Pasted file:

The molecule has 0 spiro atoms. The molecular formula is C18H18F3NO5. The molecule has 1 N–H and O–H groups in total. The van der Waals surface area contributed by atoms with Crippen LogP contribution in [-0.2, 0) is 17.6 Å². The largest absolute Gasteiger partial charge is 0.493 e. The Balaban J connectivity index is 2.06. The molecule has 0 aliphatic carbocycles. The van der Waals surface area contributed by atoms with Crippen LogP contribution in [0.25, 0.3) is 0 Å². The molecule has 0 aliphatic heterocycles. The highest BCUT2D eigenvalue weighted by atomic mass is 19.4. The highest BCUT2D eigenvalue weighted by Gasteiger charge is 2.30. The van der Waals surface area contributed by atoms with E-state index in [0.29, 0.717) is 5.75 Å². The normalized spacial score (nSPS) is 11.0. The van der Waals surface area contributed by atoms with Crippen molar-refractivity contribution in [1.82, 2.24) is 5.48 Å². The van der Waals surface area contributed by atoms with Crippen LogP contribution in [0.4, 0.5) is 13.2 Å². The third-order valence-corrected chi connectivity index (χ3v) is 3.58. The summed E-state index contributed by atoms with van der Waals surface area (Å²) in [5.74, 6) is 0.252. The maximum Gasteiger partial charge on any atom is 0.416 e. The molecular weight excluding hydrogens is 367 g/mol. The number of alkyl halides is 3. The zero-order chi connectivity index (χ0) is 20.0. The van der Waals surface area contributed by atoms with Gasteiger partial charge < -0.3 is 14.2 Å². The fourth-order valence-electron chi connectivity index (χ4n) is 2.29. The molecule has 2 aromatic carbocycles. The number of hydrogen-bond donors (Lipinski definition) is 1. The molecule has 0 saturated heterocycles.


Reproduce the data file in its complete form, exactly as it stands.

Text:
The molecule has 0 spiro atoms. The molecular formula is C18H18F3NO5. The molecule has 1 N–H and O–H groups in total. The van der Waals surface area contributed by atoms with Crippen LogP contribution in [-0.2, 0) is 17.6 Å². The largest absolute Gasteiger partial charge is 0.493 e. The Balaban J connectivity index is 2.06. The molecule has 0 aliphatic carbocycles. The van der Waals surface area contributed by atoms with Crippen LogP contribution in [0.25, 0.3) is 0 Å². The molecule has 0 aliphatic heterocycles. The highest BCUT2D eigenvalue weighted by atomic mass is 19.4. The highest BCUT2D eigenvalue weighted by Gasteiger charge is 2.30. The van der Waals surface area contributed by atoms with E-state index in [0.29, 0.717) is 5.75 Å². The normalized spacial score (nSPS) is 11.0. The van der Waals surface area contributed by atoms with Crippen molar-refractivity contribution in [1.82, 2.24) is 5.48 Å². The van der Waals surface area contributed by atoms with Crippen LogP contribution in [0.4, 0.5) is 13.2 Å². The third-order valence-corrected chi connectivity index (χ3v) is 3.58. The summed E-state index contributed by atoms with van der Waals surface area (Å²) in [5.74, 6) is 0.252. The maximum Gasteiger partial charge on any atom is 0.416 e. The molecular weight excluding hydrogens is 367 g/mol. The number of alkyl halides is 3. The zero-order chi connectivity index (χ0) is 20.0. The van der Waals surface area contributed by atoms with Gasteiger partial charge < -0.3 is 14.2 Å². The fourth-order valence-electron chi connectivity index (χ4n) is 2.29. The molecule has 2 aromatic carbocycles. The number of hydrogen-bond donors (Lipinski definition) is 1. The molecule has 0 saturated heterocycles.